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7 tips for flying an unmanned aerial system

Over the past several years, I have had the privilege to talk with farmers around the world about the growing excitement of UAS (Unmanned Aerial Systems) in agricultural industry. No question that UAS technology is going to change how farmers see their operations. Did you know that the entire UAS industry is reported to have the greatest potential to affect agriculture industry?

Farmers are always quick to ask me, “What are your best tips for a new user?” Here is my best advice:

Be Educated on Local and Federal Regulations. It is critically important to have a very good understanding of what the local and federal regulations are before you fly anything in the National Air Space. It is too easy to make a mistake, as today many cities are banning UAS use. Do your research BEFORE you fly.

Buy a Ready-to-Fly System. DO NOT start with high dollar ship. There are so many great systems today, and nearly 70 percent of the UAS market is held by DJI.com. Why? Because they are a solid platform to begin your experience without breaking the bank! You can buy a great system for less than $2,000 that is amazing, complete with camera, case, batteries, all “Ready-to-Fly.” Unfortunately, many users buy too much ship without the experience needed, and it often does not end well.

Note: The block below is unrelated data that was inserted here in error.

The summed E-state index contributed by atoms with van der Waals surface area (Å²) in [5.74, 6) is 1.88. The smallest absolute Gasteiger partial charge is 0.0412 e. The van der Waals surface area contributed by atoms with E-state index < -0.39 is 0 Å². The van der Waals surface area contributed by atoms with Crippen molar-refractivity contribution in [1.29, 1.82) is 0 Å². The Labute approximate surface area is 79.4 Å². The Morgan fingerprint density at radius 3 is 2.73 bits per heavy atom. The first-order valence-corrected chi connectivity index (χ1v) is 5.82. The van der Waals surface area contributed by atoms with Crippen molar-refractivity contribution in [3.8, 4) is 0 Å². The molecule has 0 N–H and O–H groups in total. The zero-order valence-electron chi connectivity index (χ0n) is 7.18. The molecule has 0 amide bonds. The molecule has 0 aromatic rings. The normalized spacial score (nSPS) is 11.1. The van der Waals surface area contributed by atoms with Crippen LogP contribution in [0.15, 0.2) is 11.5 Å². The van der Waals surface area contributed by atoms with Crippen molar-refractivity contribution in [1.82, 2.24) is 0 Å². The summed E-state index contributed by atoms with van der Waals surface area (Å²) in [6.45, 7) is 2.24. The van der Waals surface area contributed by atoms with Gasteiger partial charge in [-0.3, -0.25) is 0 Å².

Define Your Mission. Like other forms of aviation, there are different airplanes for different missions. Flying a UAS is no different.

Become a student. With all the great online resources, it is easy to learn so much from other peoples misfortunes. Nearly all manufactures have videos to train new users on how to get started and operate the systems safely.

Find the Right Operator. Using UAS technology is like everything else on your operation: You need to find the right person to use it. Rule of thumb: If they don’t “crash,” you’re doing fine. If your operator has more than one incident, then you might not have the right person operating the UAS.

Manage Risk and Fly Responsibility. When it is time to fly, understand the risks and manage them. My best tip is to create your own personal checklist that you use on each flight. Everything from personal limits and reminders on wind, battery, altitude and emergency procedures.

Don’t Wait, Get Flying. This is a big one. Many times a hear this: “I’ll just wait a few years until the technology gets better.” Honestly, you could not be farther from the truth. The fact is, there will be new and better technology coming. You need to get some experience now or you will not be able to catch up. And remember: you can buy great performing systems under $2,000.

(Source – http://farmindustrynews.com/precision-farming/7-tips-flying-unmanned-aerial-system)

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